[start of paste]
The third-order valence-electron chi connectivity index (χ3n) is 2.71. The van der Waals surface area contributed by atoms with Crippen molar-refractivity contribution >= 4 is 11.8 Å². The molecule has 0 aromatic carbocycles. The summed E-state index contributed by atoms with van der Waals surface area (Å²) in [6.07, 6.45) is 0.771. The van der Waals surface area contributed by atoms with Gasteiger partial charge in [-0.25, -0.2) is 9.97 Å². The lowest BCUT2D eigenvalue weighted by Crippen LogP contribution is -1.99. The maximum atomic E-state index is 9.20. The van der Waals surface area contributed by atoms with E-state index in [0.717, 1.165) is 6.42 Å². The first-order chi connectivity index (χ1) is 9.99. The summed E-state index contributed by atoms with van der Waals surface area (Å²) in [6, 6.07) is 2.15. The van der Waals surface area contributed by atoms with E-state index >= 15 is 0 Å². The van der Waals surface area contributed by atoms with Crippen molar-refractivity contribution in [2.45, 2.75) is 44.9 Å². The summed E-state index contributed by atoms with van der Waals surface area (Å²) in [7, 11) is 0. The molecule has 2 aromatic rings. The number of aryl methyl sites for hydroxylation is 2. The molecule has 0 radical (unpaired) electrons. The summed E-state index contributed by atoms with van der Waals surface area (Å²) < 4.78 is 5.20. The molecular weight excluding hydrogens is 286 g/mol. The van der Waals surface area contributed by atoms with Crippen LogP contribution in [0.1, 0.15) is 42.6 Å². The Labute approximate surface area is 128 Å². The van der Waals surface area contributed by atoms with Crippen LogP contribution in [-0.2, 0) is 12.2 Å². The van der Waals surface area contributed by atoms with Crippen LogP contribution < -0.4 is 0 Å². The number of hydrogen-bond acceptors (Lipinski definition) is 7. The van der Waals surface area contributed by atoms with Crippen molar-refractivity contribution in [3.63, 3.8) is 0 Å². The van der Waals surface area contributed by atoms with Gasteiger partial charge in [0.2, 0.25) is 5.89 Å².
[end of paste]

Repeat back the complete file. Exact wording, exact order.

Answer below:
The third-order valence-electron chi connectivity index (χ3n) is 2.71. The van der Waals surface area contributed by atoms with Crippen molar-refractivity contribution >= 4 is 11.8 Å². The molecule has 0 aromatic carbocycles. The summed E-state index contributed by atoms with van der Waals surface area (Å²) in [6.07, 6.45) is 0.771. The van der Waals surface area contributed by atoms with Gasteiger partial charge in [-0.25, -0.2) is 9.97 Å². The lowest BCUT2D eigenvalue weighted by Crippen LogP contribution is -1.99. The maximum atomic E-state index is 9.20. The van der Waals surface area contributed by atoms with E-state index in [0.717, 1.165) is 6.42 Å². The first-order chi connectivity index (χ1) is 9.99. The summed E-state index contributed by atoms with van der Waals surface area (Å²) in [6, 6.07) is 2.15. The van der Waals surface area contributed by atoms with E-state index >= 15 is 0 Å². The van der Waals surface area contributed by atoms with Crippen molar-refractivity contribution in [2.45, 2.75) is 44.9 Å². The summed E-state index contributed by atoms with van der Waals surface area (Å²) in [7, 11) is 0. The molecule has 2 aromatic rings. The number of aryl methyl sites for hydroxylation is 2. The molecule has 0 radical (unpaired) electrons. The summed E-state index contributed by atoms with van der Waals surface area (Å²) < 4.78 is 5.20. The molecular weight excluding hydrogens is 286 g/mol. The van der Waals surface area contributed by atoms with Crippen LogP contribution in [0.1, 0.15) is 42.6 Å². The Labute approximate surface area is 128 Å². The van der Waals surface area contributed by atoms with Crippen LogP contribution in [-0.2, 0) is 12.2 Å². The van der Waals surface area contributed by atoms with Crippen LogP contribution < -0.4 is 0 Å². The number of hydrogen-bond acceptors (Lipinski definition) is 7. The van der Waals surface area contributed by atoms with Crippen molar-refractivity contribution in [3.63, 3.8) is 0 Å². The van der Waals surface area contributed by atoms with Gasteiger partial charge in [0.2, 0.25) is 5.89 Å².